MARTIN EVANS BOYER JR. (1893-1970)
Boyer was born in Glen Wilton VA and moved to Charlotte NC in 1908. He graduated from Carnegie Mellon University in 1917 then volunteered for the Navy in WWI. In 1919, he returned to Charlotte and worked for the Southern Engineering Company before opening his own design firm in 1920. Some of his drawings burned in a 1922 fire. During World War II, he worked for the Army Corps of Engineers.
He is known for preserving the Charlotte branch of the U.S. Mint in 1932, a building now known as the Mint Museum of Art. He retired in 1966. Boyer did mostly traditional house architecture.
Additional Resources: Boyer Archives at the UNC Charlotte Atkins Library.
1920 - The J. L. Snyder Residence, aka Pinehaven, 1901 Queens Road, Charlotte NC. Won a 1929 AIANC Award. Traditional design. Became a Queens College dorm, Carol Hall. Now part of a condo development.
1950s - The James E. Taylor Residence, 918 Ardsley Road, Charlotte NC. Traditional design. Sold in 1987 to Craig and Linda Weisbruch, still owners as of 2021.
1954 - The TJ Norman Residence, 1800 Queens Road, Charlotte NC. Traditional design. Sold in 1985 to Annaliesa Bechtler, still owner as of 2021.
1955 - The Edward G. Glover House, 600 Llewellyn Place, Charlotte NC. Traditional design. Sold to Thomas Barnhardt. Sold in 2007 to Anna Beth Simmons McNabb.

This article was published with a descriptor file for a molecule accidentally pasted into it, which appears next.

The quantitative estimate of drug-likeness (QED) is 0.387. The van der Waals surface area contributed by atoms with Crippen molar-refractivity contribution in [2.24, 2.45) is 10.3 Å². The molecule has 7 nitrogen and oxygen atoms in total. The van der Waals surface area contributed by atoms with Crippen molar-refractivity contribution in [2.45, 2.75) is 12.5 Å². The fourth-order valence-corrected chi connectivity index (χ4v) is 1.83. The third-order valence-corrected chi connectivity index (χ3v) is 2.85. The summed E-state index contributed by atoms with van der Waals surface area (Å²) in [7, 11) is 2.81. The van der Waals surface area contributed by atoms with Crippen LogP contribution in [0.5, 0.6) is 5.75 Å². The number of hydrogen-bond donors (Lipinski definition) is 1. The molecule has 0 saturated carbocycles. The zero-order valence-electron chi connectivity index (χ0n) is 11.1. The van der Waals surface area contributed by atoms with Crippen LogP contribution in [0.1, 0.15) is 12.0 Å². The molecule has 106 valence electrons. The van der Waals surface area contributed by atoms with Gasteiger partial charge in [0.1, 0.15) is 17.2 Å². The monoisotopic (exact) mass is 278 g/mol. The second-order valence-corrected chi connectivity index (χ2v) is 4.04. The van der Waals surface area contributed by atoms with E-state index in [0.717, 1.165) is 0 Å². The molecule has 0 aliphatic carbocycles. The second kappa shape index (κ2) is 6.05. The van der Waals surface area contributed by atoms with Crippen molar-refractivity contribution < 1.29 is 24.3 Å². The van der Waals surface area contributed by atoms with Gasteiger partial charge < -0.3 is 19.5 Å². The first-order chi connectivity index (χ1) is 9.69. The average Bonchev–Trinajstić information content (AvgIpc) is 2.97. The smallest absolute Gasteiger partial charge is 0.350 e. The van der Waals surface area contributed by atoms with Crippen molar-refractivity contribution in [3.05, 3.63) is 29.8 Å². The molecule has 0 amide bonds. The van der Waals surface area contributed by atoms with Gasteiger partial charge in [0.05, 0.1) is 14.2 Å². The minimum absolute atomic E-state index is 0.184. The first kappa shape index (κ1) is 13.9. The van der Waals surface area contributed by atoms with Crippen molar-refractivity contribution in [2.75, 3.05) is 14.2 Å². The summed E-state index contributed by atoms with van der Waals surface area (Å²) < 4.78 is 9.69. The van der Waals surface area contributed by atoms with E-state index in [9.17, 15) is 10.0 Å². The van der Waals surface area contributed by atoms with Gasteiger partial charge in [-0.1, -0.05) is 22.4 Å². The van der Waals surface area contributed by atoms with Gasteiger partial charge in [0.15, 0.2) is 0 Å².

1955 - The George Donnell Davidson Jr. Residence, 2300 Sherwood Avenue, Charlotte NC. Has curving brick walls and overhanging roofs similar to Frank Lloyd Wright's solar hemicycle designs of the 1940s. Sold in 2000 to Paul and Melissa Tolmie, still owners as of 2021.
1956 - The Philip Howerton House, 8629 Providence Road, Charlotte NC. Traditional design. As of 2013, still owned by Howerton.
1960 - The Edward M. Rollins Residence, 2301 Sharon Lane, Charlotte NC. Traditional design. Sold in 1990 to Marshall and Barbara Karro. As of 2015, still owned by the Karros.
1962 - The Vernon Scarborough Residence, 441 Hempstead Place, Charlotte NC. Traditional design. Deeded in 2004 to Paul Scarborough, still owner as of 2014.
Sources include: Charlotte-Mecklenburg Historic Landmarks Commission; daughter-in-law Mary Manning Boyer.